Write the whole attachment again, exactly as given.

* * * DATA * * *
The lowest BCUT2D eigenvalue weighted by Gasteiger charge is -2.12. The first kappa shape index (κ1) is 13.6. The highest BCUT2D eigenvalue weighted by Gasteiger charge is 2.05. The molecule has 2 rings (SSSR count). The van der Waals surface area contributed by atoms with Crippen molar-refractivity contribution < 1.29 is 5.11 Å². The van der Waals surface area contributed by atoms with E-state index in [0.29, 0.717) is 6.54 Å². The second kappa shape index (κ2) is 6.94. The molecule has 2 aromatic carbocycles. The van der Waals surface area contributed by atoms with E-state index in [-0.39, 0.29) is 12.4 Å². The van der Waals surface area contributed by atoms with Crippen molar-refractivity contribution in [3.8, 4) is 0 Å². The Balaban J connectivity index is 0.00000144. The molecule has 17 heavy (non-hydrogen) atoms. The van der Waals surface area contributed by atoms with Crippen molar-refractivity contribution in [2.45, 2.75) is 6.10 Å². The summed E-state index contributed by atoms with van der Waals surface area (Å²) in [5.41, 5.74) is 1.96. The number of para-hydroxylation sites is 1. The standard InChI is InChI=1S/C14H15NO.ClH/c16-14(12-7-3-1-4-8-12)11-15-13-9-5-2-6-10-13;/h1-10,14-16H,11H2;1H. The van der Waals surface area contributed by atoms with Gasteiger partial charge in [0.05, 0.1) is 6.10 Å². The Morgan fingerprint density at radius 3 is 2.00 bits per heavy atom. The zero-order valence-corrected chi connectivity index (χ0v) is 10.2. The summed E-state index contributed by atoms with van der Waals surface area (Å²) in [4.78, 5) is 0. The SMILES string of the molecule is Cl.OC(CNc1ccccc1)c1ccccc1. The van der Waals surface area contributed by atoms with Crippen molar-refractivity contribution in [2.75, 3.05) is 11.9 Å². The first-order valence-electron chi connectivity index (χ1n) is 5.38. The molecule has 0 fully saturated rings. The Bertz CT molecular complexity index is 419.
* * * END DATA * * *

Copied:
The lowest BCUT2D eigenvalue weighted by Gasteiger charge is -2.12. The first kappa shape index (κ1) is 13.6. The highest BCUT2D eigenvalue weighted by Gasteiger charge is 2.05. The molecule has 2 rings (SSSR count). The van der Waals surface area contributed by atoms with Crippen molar-refractivity contribution < 1.29 is 5.11 Å². The van der Waals surface area contributed by atoms with E-state index in [0.29, 0.717) is 6.54 Å². The second kappa shape index (κ2) is 6.94. The molecule has 2 aromatic carbocycles. The van der Waals surface area contributed by atoms with E-state index in [-0.39, 0.29) is 12.4 Å². The van der Waals surface area contributed by atoms with Crippen molar-refractivity contribution in [3.8, 4) is 0 Å². The Balaban J connectivity index is 0.00000144. The molecule has 17 heavy (non-hydrogen) atoms. The van der Waals surface area contributed by atoms with Crippen molar-refractivity contribution in [2.45, 2.75) is 6.10 Å². The summed E-state index contributed by atoms with van der Waals surface area (Å²) in [5.41, 5.74) is 1.96. The number of para-hydroxylation sites is 1. The standard InChI is InChI=1S/C14H15NO.ClH/c16-14(12-7-3-1-4-8-12)11-15-13-9-5-2-6-10-13;/h1-10,14-16H,11H2;1H. The van der Waals surface area contributed by atoms with Gasteiger partial charge in [0.05, 0.1) is 6.10 Å². The Morgan fingerprint density at radius 3 is 2.00 bits per heavy atom. The zero-order valence-corrected chi connectivity index (χ0v) is 10.2. The summed E-state index contributed by atoms with van der Waals surface area (Å²) in [4.78, 5) is 0. The SMILES string of the molecule is Cl.OC(CNc1ccccc1)c1ccccc1. The van der Waals surface area contributed by atoms with Crippen molar-refractivity contribution in [2.75, 3.05) is 11.9 Å². The first-order valence-electron chi connectivity index (χ1n) is 5.38. The molecule has 0 fully saturated rings. The Bertz CT molecular complexity index is 419.